There is no need to include remarks such as "The authors have been notified that . . .". However you still should notify the author (for one, they may convince you that their paper does not in fact have an error---there is no short supply of badly written papers which seem to have mistakes but in fact are easily correctable).

  • Not sure you got the question right. In OP's situation, [Author2 2018] is a worse paper than [Author1 1950] and proves a weaker result. Why cite it at all, let alone claim it to be a modern treatment? Also, in mathematics at least, there is no urge to cite original papers from the 1950s; that sort of stuff has often found its ways into textbooks already and few of the authors are even alive. – darij grinberg Jul 3 at 6:17
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Just cite things based on your best knowledge. I wouldn't try to run some campaign to fight bad papers, though. You will get too distracted from your main topic, to show your work.

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The reason is that I have encountered a professor who shamelessly fails to issue errata for mathematical errors and (worse) also fails to issue errata when overlooked prior work (not mine) completely scoops her weaker results by 25+ years. (The weaker result has eclipsed the older one, drawing on the order of 100 citations.)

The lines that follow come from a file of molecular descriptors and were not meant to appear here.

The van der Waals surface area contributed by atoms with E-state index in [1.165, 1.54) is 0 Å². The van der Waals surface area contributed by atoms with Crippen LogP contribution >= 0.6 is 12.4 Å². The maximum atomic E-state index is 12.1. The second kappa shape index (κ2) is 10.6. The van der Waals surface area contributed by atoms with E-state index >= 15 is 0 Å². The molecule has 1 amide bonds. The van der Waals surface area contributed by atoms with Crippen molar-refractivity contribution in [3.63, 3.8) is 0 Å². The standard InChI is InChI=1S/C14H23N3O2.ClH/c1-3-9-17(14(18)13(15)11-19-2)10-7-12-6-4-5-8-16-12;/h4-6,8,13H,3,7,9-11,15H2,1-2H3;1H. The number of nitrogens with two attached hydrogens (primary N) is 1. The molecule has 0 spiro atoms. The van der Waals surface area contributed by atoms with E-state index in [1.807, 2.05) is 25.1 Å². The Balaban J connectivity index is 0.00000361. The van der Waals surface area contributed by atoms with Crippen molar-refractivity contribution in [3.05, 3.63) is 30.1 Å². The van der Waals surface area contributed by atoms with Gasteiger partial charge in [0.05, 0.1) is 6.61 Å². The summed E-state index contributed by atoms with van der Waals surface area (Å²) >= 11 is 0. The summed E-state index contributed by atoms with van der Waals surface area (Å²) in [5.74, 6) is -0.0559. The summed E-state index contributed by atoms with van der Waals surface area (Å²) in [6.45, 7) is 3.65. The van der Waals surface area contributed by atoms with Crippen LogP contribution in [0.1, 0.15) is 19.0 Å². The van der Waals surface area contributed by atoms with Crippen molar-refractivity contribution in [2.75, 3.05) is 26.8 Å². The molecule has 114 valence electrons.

In this case, you don't need to cite the new (weak) work at all, unless it has other advantages.

More recently, I found that she has another article failing to cite a similar article proving a similar result,

That's a fairly benign case of not having read enough. Just cite her paper and write "(see also [similar article] for a similar result)".

and she failed to issue errata for mathematical errors in 3 of her papers.

This is trickier. If you depend on any results of hers that have incorrect proofs, you can point out the errors and how to correct them in a footnote after you cite them, or you can even include complete proofs in your paper if the error is sufficiently deep (the standard language to use is along the lines of "In Appendix A, we shall give a [streamlined / more accessible / corrected] proof of Theorem [number]", but make sure you still credit the original author with the rough ideas of the proof; e.g., "The proof follows an outline given in [original paper]"). An alternative way, avoiding the airing of dirty laundry in the refereeing process, is to post errata on your personal website (just make sure the website is going to stay up). This has the advantage that not only the readers of your paper find it; but it has the disadvantage that the readers of your paper will probably not find it unless you cite your errata. Finally, another alternative is to ever-so-slightly generalize the result if possible, which gives you a legit reason to include the proof without side eyes from the referees. None of these ways is guaranteed to completely avoid any bad blood, but this isn't something you can avoid when working in a field with a "publish first, think later" tradition.